(WSIL) -- Illinois officials are warning you to be on the lookout for algae in local rivers and lakes. Dangerous algae blooms have been found in the state (Woods Creek Lake in Lake in the Hills), and the blue-green algae is being blamed for the deaths of several dogs across the country.
Illinois Environmental Protection Agency and the Illinois Department of Public Health issued a warning reminding residents to be cautious if they are planning activities on Illinois lakes and rivers. State officials say water conditions are ideal for blue-green algae growth. Blue-green algae (also known as cyanobacteria) are microscopic organisms that naturally occur in lakes and streams.
People are advised to keep children and pets out of the water. Do not allow pets to drink from the water and do not allow them to lick their fur after swimming in water containing a blue-green algae bloom. Dogs who come into contact with the toxic blooms can start showing symptoms of distress or naseau in thirty minutes. If you or your pet has contact with water you suspect may have a blue-green algae bloom, rinse off with clean, fresh water as soon as possible.
People who plan to recreate in or on Illinois lakes or rivers this summer are advised to avoid contact with water that:
The problem is not a new one, but many people are unaware that the algae can be deadly for dogs. Several dogs have gotten very ill and died from toxic algae across Florida, which has been riddled with the blooms this summer.
At the beginning of this month, the City of Austin, Texas closed a dog park on Lady Bird Lake after three dogs died after swimming in the lake.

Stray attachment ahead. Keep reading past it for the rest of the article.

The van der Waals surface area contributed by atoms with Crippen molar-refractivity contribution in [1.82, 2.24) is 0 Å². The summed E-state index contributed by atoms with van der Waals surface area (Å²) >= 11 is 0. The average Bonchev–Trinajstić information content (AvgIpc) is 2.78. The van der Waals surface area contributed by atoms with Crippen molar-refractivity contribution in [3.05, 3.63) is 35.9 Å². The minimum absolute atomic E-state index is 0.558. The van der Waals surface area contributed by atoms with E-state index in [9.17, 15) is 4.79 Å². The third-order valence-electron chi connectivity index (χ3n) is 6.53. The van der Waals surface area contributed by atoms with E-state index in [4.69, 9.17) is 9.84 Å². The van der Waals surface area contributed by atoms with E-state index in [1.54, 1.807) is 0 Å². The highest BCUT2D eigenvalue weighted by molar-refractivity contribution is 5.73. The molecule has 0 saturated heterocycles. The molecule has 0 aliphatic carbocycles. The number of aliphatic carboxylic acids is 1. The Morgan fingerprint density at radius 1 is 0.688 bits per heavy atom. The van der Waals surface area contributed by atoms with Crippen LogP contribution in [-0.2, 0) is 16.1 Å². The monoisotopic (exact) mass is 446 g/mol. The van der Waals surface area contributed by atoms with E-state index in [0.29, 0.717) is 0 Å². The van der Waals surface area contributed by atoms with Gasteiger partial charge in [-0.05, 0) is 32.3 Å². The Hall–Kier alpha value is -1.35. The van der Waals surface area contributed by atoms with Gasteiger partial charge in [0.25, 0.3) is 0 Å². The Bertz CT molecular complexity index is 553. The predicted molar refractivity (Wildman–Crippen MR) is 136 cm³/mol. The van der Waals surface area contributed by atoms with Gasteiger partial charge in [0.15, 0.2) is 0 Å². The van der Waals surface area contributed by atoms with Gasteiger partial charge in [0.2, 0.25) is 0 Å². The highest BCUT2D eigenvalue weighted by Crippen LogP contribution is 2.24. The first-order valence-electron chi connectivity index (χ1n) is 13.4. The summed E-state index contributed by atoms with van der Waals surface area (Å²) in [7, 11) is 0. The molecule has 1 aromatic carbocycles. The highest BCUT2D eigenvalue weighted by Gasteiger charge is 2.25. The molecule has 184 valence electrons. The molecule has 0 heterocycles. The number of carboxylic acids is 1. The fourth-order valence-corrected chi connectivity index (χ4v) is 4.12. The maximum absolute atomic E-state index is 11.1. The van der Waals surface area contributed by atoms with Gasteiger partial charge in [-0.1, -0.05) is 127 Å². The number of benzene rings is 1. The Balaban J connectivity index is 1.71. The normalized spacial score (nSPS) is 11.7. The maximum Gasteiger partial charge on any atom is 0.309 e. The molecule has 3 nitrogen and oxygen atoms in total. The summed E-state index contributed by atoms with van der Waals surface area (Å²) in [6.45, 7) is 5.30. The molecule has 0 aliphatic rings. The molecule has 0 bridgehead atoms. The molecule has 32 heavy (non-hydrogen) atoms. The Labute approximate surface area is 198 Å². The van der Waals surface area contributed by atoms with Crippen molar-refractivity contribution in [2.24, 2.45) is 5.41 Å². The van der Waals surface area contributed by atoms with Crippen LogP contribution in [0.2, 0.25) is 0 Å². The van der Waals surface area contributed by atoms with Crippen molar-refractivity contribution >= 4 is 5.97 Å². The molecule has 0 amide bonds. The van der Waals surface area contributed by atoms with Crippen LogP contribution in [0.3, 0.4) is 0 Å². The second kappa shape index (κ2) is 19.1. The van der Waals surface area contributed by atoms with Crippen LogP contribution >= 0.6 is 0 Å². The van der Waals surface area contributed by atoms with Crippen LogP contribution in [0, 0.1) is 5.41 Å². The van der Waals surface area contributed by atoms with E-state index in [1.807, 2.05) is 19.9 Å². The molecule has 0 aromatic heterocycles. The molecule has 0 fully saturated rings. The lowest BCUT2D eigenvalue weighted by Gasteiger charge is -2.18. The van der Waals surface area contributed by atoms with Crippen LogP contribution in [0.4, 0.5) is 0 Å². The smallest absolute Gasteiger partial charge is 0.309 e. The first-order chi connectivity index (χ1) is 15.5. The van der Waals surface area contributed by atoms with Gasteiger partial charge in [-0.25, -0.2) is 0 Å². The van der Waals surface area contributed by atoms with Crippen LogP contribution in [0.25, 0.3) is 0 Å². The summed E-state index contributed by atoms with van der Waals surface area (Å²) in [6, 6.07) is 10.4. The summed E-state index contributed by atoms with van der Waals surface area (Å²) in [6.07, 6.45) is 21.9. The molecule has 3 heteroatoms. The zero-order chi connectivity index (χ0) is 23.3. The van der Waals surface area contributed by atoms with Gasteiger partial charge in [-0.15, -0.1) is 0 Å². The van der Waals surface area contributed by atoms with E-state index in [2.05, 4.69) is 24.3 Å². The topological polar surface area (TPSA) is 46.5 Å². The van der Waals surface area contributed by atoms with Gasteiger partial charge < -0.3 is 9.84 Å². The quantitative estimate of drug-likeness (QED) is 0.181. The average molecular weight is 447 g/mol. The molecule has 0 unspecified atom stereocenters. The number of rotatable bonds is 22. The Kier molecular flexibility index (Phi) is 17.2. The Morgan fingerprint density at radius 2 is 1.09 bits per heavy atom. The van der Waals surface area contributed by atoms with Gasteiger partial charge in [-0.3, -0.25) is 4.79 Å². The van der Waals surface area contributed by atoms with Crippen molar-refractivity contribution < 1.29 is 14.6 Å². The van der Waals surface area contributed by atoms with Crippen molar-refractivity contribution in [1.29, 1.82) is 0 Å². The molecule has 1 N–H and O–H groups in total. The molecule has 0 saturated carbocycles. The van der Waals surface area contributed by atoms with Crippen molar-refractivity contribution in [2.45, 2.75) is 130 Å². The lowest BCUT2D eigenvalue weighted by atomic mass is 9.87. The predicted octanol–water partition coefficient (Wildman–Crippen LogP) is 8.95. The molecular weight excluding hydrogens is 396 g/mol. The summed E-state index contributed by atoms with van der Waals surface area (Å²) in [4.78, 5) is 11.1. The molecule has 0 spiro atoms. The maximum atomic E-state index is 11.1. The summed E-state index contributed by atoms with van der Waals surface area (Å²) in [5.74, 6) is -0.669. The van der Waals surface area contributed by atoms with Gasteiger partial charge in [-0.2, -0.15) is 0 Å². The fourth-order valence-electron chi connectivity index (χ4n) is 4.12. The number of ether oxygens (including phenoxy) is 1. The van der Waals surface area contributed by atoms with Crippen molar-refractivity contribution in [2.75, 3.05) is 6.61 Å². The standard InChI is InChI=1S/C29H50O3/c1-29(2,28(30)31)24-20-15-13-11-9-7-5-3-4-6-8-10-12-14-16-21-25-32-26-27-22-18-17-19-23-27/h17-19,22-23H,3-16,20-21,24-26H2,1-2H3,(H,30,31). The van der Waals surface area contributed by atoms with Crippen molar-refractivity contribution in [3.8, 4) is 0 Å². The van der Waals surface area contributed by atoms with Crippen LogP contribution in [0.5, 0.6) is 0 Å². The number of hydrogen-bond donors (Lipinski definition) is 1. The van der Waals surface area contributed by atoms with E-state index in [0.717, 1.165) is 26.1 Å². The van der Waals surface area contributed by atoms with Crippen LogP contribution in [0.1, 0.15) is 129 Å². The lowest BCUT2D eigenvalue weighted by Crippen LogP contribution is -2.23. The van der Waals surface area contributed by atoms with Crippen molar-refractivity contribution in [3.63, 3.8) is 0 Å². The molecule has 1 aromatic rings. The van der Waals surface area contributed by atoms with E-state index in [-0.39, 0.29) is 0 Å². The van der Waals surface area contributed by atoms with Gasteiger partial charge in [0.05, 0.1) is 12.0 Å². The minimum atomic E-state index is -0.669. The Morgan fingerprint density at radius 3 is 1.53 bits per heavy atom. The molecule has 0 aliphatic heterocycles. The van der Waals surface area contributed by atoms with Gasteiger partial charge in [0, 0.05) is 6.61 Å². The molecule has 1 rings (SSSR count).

Over the weekend, a dog owner who lives near Atlanta posted a series of photos and explained how suddenly her dog's health failed.
And late last week, a North Carolina couple lost their three dogs within hours of taking them out for a swim. Shortly after returning home, one of the dogs started acting strangely, so they took it to the emergency vet. Soon after, the other two dogs started seizing. All three died by midnight.
They want to raise awareness about the toxic algae, "People need to know about this. Like I said, if we had any clue this was ever a thing they would have never come. I had no idea. And once we got to the emergency vet last night, they also weren't sure."
Keep an eye out for the following symptoms within minutes to hours of exposure:
The Illinois Department of Public Health recommends the following steps if you encounter algae.
You can click here to read more about algae blooms.